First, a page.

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News Story
24 April 2020

Food systems should help us respond to the COVID-19 crisis, not crumble under it

Photo: Jérémy Stenuit / Unsplash. 

Deserted supermarket shelves, vegetables left to rot in the fields, dairy farmers dumping milk, and a shortage of seasonal farmworkers – all are the signs that COVID-19 isn’t only impacting our health, but translates to our food. Magnifying the impacts of conflicts, climate change, poverty and inequality, the pandemic risks undoing years of development work and elevate hunger to catastrophic levels.

It is a crisis that has overwhelmed the capacity of many countries but many of its consequences were predictable and it’s vital that governments, businesses and the development community act now to prevent widespread human suffering, save economies and ensure social stability.

While stimulus packages and safety nets are the first concern, maintaining open trade and investing in nutrition-sensitive resilient value chains are key for mitigating the mid- and long-term effects the pandemic is having on food security.

This article gathers expert opinion and advise discussed during online meetings held by the Ceres2030 project and the Global Landscapes Forum.

Understanding the enemy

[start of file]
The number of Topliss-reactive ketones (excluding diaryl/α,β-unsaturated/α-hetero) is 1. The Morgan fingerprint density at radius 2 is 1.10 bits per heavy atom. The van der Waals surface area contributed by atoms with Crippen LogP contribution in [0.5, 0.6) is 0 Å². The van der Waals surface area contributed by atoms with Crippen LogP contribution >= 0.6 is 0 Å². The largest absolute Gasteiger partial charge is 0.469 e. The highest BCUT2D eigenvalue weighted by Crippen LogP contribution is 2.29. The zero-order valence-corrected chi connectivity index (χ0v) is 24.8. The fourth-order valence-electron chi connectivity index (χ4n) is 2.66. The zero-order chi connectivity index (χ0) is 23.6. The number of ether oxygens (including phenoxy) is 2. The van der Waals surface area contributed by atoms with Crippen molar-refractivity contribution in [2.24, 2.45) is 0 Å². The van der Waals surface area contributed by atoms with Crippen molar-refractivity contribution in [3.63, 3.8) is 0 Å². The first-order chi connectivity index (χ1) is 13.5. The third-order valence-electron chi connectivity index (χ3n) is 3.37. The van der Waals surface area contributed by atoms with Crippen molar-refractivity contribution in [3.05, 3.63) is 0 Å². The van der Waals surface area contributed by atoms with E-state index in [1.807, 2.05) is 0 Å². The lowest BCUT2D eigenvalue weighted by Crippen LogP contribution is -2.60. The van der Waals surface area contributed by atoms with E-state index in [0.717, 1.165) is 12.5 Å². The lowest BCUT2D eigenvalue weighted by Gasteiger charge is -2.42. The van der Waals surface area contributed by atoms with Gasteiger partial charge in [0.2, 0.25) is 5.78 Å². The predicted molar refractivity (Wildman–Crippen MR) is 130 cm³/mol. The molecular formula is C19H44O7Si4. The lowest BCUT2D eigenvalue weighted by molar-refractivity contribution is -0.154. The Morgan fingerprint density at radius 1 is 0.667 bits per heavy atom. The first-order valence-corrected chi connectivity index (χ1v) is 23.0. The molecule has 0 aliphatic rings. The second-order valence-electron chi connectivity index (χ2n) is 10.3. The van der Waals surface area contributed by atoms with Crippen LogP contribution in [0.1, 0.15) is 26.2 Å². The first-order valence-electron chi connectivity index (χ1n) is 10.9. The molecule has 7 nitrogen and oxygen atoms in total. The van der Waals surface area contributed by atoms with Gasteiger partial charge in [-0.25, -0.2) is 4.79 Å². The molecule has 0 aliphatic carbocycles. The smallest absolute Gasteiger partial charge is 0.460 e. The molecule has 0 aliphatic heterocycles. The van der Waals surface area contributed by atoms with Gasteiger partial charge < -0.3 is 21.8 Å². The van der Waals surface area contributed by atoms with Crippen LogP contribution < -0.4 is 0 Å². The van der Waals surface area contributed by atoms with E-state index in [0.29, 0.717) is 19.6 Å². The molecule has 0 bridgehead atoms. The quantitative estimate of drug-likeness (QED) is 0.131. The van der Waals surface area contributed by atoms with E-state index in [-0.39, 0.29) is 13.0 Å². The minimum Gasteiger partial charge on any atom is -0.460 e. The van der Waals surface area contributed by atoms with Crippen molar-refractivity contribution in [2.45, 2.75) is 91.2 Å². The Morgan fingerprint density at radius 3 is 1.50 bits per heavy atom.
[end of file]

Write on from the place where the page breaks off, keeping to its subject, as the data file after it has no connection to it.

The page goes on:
COVID-19 is disrupting supply chains. “There is a range of issues at play and they are interconnected. It is important to acknowledge this ravel and that risks may shift from one place to another over time,” says Jennifer Clapp (High Level Panel of Experts, HLPE CFS).

When farmers cannot get their produce to the market they are forced to waste it. The food losses are especially high for perishables, such as fresh vegetables, fruits, eggs, meat and dairy, affecting access to nutritious and healthy food. At the same time, panic buying and stockpiling food reduces availability for those who cannot afford to buy in bulk.

“Looking a bit further, it is expected that confinement measures and frozen economies will lead to a recession, which is likely to result in job and income losses. And people need income to buy food,” says David Laborde (International Food Policy Research Institute, FPRI).

He warns that policy makers have to avoid panic-based decisions and maintain open trade: “We are not seeing commodity prices getting volatile, instead commodity prices are falling. Right now, the food market is well supplied, especially when it comes to staples.”

In 2008 many countries, scared by the crisis, imposed trade caps and restrictions, which drove food prices up for everyone and further exacerbated poverty and inequality.

Falling commodity prices are likely to create challenges for trade-dependent countries because they will have to sell for a low but buy for the same level prices. However, it is not as bad as dealing with the consequences of closed trade routes and the related tension.